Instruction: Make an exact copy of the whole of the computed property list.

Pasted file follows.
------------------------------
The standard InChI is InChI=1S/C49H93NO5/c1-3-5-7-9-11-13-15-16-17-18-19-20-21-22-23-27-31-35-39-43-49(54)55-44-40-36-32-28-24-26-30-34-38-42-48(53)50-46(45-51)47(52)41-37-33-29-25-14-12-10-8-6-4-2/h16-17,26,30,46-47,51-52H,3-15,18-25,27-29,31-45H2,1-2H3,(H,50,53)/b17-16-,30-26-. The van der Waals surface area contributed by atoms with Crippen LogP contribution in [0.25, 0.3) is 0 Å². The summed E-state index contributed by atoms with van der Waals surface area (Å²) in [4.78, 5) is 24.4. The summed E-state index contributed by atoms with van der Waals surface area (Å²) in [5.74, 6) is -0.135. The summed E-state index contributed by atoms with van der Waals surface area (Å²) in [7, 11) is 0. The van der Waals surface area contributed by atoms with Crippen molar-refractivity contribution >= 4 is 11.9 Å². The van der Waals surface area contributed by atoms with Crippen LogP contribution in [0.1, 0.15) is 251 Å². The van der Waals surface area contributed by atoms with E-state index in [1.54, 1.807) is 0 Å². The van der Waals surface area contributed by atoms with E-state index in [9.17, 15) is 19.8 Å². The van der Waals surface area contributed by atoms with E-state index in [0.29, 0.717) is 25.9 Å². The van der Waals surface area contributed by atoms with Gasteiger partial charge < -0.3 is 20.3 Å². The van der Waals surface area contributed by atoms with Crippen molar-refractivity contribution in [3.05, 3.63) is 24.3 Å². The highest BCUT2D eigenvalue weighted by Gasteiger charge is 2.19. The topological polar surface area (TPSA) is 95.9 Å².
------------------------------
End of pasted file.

The standard InChI is InChI=1S/C49H93NO5/c1-3-5-7-9-11-13-15-16-17-18-19-20-21-22-23-27-31-35-39-43-49(54)55-44-40-36-32-28-24-26-30-34-38-42-48(53)50-46(45-51)47(52)41-37-33-29-25-14-12-10-8-6-4-2/h16-17,26,30,46-47,51-52H,3-15,18-25,27-29,31-45H2,1-2H3,(H,50,53)/b17-16-,30-26-. The van der Waals surface area contributed by atoms with Crippen LogP contribution in [0.25, 0.3) is 0 Å². The summed E-state index contributed by atoms with van der Waals surface area (Å²) in [4.78, 5) is 24.4. The summed E-state index contributed by atoms with van der Waals surface area (Å²) in [5.74, 6) is -0.135. The summed E-state index contributed by atoms with van der Waals surface area (Å²) in [7, 11) is 0. The van der Waals surface area contributed by atoms with Crippen molar-refractivity contribution >= 4 is 11.9 Å². The van der Waals surface area contributed by atoms with Crippen LogP contribution in [0.1, 0.15) is 251 Å². The van der Waals surface area contributed by atoms with E-state index in [1.54, 1.807) is 0 Å². The van der Waals surface area contributed by atoms with E-state index in [9.17, 15) is 19.8 Å². The van der Waals surface area contributed by atoms with E-state index in [0.29, 0.717) is 25.9 Å². The van der Waals surface area contributed by atoms with Gasteiger partial charge < -0.3 is 20.3 Å². The van der Waals surface area contributed by atoms with Crippen molar-refractivity contribution in [3.05, 3.63) is 24.3 Å². The highest BCUT2D eigenvalue weighted by Gasteiger charge is 2.19. The topological polar surface area (TPSA) is 95.9 Å².